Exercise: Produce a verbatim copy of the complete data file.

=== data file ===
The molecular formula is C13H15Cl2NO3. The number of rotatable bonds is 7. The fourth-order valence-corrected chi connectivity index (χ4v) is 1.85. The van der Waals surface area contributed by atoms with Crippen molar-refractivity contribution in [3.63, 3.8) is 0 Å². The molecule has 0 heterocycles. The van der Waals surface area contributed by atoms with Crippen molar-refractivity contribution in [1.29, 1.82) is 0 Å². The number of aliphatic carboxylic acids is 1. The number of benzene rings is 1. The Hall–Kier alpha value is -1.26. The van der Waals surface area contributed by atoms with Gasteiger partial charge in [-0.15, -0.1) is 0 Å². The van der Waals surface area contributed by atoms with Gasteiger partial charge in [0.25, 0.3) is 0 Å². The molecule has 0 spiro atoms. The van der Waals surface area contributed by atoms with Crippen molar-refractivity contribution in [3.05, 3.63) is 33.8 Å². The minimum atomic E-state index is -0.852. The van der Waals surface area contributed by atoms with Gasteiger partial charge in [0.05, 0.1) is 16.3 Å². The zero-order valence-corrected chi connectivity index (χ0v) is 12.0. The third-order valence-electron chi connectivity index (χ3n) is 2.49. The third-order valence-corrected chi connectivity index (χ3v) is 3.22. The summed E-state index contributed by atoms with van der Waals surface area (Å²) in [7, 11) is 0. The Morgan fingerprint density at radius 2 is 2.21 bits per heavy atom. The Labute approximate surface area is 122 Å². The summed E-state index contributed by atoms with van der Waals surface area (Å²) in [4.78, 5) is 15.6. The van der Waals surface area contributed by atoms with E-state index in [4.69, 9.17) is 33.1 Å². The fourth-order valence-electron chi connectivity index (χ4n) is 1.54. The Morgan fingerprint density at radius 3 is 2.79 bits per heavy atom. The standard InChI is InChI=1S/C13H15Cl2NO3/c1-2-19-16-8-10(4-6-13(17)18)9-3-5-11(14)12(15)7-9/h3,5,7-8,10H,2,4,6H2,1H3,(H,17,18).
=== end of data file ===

The molecular formula is C13H15Cl2NO3. The number of rotatable bonds is 7. The fourth-order valence-corrected chi connectivity index (χ4v) is 1.85. The van der Waals surface area contributed by atoms with Crippen molar-refractivity contribution in [3.63, 3.8) is 0 Å². The molecule has 0 heterocycles. The van der Waals surface area contributed by atoms with Crippen molar-refractivity contribution in [1.29, 1.82) is 0 Å². The number of aliphatic carboxylic acids is 1. The number of benzene rings is 1. The Hall–Kier alpha value is -1.26. The van der Waals surface area contributed by atoms with Gasteiger partial charge in [-0.15, -0.1) is 0 Å². The van der Waals surface area contributed by atoms with Gasteiger partial charge in [0.25, 0.3) is 0 Å². The molecule has 0 spiro atoms. The van der Waals surface area contributed by atoms with Crippen molar-refractivity contribution in [3.05, 3.63) is 33.8 Å². The minimum atomic E-state index is -0.852. The van der Waals surface area contributed by atoms with Gasteiger partial charge in [0.05, 0.1) is 16.3 Å². The zero-order valence-corrected chi connectivity index (χ0v) is 12.0. The third-order valence-electron chi connectivity index (χ3n) is 2.49. The third-order valence-corrected chi connectivity index (χ3v) is 3.22. The summed E-state index contributed by atoms with van der Waals surface area (Å²) in [7, 11) is 0. The Morgan fingerprint density at radius 2 is 2.21 bits per heavy atom. The Labute approximate surface area is 122 Å². The summed E-state index contributed by atoms with van der Waals surface area (Å²) in [4.78, 5) is 15.6. The van der Waals surface area contributed by atoms with E-state index in [4.69, 9.17) is 33.1 Å². The fourth-order valence-electron chi connectivity index (χ4n) is 1.54. The Morgan fingerprint density at radius 3 is 2.79 bits per heavy atom. The standard InChI is InChI=1S/C13H15Cl2NO3/c1-2-19-16-8-10(4-6-13(17)18)9-3-5-11(14)12(15)7-9/h3,5,7-8,10H,2,4,6H2,1H3,(H,17,18).